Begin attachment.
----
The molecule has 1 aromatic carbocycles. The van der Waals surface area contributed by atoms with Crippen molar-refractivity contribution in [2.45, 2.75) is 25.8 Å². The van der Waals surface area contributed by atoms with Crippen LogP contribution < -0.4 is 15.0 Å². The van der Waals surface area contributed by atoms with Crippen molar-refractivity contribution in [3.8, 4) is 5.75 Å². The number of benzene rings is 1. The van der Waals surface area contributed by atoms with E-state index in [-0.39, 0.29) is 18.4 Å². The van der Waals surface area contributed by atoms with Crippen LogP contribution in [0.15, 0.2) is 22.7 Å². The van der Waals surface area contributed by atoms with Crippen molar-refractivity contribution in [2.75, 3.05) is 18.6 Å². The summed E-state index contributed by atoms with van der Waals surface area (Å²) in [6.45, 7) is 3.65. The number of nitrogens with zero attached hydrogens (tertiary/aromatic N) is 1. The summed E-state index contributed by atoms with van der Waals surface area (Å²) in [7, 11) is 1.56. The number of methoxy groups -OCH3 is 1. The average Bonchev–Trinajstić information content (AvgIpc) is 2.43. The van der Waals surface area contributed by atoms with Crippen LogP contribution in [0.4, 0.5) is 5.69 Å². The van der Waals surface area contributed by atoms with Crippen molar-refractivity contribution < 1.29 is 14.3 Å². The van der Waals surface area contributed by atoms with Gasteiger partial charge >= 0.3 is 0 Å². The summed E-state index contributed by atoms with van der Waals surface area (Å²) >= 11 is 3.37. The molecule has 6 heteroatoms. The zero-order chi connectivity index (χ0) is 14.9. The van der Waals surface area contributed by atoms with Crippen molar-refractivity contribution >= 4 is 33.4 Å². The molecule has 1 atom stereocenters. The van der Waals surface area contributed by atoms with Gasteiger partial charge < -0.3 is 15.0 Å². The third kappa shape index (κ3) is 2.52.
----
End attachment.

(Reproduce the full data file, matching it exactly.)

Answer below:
The molecule has 1 aromatic carbocycles. The van der Waals surface area contributed by atoms with Crippen molar-refractivity contribution in [2.45, 2.75) is 25.8 Å². The van der Waals surface area contributed by atoms with Crippen LogP contribution < -0.4 is 15.0 Å². The van der Waals surface area contributed by atoms with Crippen molar-refractivity contribution in [3.8, 4) is 5.75 Å². The number of benzene rings is 1. The van der Waals surface area contributed by atoms with E-state index in [-0.39, 0.29) is 18.4 Å². The van der Waals surface area contributed by atoms with Crippen LogP contribution in [0.15, 0.2) is 22.7 Å². The van der Waals surface area contributed by atoms with Crippen molar-refractivity contribution in [2.75, 3.05) is 18.6 Å². The summed E-state index contributed by atoms with van der Waals surface area (Å²) in [6.45, 7) is 3.65. The number of nitrogens with zero attached hydrogens (tertiary/aromatic N) is 1. The summed E-state index contributed by atoms with van der Waals surface area (Å²) in [7, 11) is 1.56. The number of methoxy groups -OCH3 is 1. The average Bonchev–Trinajstić information content (AvgIpc) is 2.43. The van der Waals surface area contributed by atoms with Crippen LogP contribution in [0.4, 0.5) is 5.69 Å². The van der Waals surface area contributed by atoms with Crippen molar-refractivity contribution < 1.29 is 14.3 Å². The van der Waals surface area contributed by atoms with Gasteiger partial charge >= 0.3 is 0 Å². The summed E-state index contributed by atoms with van der Waals surface area (Å²) >= 11 is 3.37. The molecule has 6 heteroatoms. The zero-order chi connectivity index (χ0) is 14.9. The van der Waals surface area contributed by atoms with Crippen molar-refractivity contribution >= 4 is 33.4 Å². The molecule has 1 atom stereocenters. The van der Waals surface area contributed by atoms with Gasteiger partial charge < -0.3 is 15.0 Å². The third kappa shape index (κ3) is 2.52.